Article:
This image of the Emperor became a popular one and the head and shoulders composition that we see here is taken from Jacques Louis David’s full length “The Emperor Napoleon in His Study at the Tuileries” finished in 1812. That original portrait was commissioned by Lord Douglas, an English descendant of James Stuart. Douglas was an admirer of the French Emperor and optimistically hoped for Napoleon’s assistance in restoring the Stuarts to the British throne. Originally shown at Hamilton Palace, it was sold to Archibald Primrose, 5th Earl of Rosebery in 1882, from whom it was bought by the Samuel H. Kress Foundation in 1954, and now hangs in the National Gallery of Art, Washington DC.
The original full length depicted the Emperor in the early hours of the morning having been working through state papers; the present portrait engages the viewer with only the face of Napoleon, the tireless leader. He was 42 years old at the time of this portrait and signs of fatigue, as well as dignity and poise, are all too apparent. Depicted in the uniform of the Colonel of the Grenadier, he wears the medals of the Legion of Honour and the Iron Cross, both of which were founded by himself. Although portrayed in uniform, he is not depicted as brash or swaggering as previous images had done so. Rather he appears to be carrying a heavy responsibility on behalf of the French people. Both the French Republic and David’s art centred on the Roman model of civic virtue, as opposed to the supposedly lax morals of ancien régime monarchy. Antiquity and the values of the Roman Republic are called upon in this Neoclassical painting to present Napoleon as a hardworking patriot and man of the people.
Jacques-Louis David (1748-1825) was a highly influential French painter in the Neoclassical style, considered to be the pre-eminent painter of the era. In the 1780s his cerebral brand of history painting marked a change in taste away from Rococo frivolity toward a classical austerity and severity chiming with the moral climate of the final years of the ancien régime. He later became an active supporter of the French Revolution and friend of Maximilien Robespierre and was effectively a dictator of the arts under the French Republic. Imprisoned after Robespierre’s fall from power, he aligned himself with yet another political regime upon his release, that of Napoleon I. It was at this time that he developed his ‘Empire style’, notable for its use of warm Venetian colours. David had a huge number of pupils and followers, making him the strongest influence in French art of the early 19th century.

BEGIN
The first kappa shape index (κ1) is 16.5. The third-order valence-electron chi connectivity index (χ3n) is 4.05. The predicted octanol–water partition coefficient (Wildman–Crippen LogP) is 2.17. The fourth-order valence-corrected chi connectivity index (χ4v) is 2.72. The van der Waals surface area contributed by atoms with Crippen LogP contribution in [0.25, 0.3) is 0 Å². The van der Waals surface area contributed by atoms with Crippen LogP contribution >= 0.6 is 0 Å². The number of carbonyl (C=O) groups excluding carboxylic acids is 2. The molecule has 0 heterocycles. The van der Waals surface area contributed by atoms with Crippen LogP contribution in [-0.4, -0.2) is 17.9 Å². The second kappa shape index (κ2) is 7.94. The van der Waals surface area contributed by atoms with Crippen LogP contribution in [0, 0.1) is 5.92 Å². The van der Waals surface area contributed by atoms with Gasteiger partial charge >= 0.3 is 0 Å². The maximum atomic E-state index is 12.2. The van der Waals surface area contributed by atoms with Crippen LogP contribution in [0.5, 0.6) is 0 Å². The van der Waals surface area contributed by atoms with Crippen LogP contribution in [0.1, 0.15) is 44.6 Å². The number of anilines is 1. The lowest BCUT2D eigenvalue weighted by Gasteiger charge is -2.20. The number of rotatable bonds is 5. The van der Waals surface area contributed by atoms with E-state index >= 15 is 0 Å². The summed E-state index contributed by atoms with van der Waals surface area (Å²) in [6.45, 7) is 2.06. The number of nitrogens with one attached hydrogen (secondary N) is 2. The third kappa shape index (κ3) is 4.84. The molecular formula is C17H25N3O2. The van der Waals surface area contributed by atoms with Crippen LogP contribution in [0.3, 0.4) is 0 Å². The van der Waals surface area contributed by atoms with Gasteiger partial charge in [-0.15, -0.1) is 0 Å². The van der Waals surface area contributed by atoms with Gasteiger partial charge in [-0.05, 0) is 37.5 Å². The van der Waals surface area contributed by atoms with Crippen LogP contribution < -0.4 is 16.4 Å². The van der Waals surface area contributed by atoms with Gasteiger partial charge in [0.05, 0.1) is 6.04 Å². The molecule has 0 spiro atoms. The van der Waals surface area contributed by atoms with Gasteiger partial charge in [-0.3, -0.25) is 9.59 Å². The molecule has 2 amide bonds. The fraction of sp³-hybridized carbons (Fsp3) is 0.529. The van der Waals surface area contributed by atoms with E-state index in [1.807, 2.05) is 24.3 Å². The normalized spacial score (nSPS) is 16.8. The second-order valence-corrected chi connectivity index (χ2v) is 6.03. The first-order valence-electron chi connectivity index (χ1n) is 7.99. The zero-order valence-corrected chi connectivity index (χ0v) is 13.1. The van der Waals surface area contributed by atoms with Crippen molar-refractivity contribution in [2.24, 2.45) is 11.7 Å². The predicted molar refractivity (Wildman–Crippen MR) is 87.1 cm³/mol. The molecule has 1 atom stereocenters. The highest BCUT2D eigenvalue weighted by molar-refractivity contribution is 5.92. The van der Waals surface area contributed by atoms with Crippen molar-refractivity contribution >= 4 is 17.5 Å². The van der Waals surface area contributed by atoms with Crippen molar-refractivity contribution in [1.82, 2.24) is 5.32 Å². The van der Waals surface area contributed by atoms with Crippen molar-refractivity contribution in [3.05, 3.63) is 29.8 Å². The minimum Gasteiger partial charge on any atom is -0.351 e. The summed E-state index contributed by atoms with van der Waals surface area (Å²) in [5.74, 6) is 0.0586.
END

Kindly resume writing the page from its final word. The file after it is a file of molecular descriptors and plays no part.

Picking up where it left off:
For these reasons this image became a lasting one, as easily recognised and rembered as those depicting heroically his youth. From the early 19th century at the moment of the Emperor’s exile and then death in 1821 supporters clamoured to own Napoleonic imagery, the manufacture of busts and miniatures being the most affordable. Larger portraits, as the one presented here, would have been commissioned by the more affluent Bonapartists, whether in France or other European nations, but despite this relatively few of quality regularly come on to the art market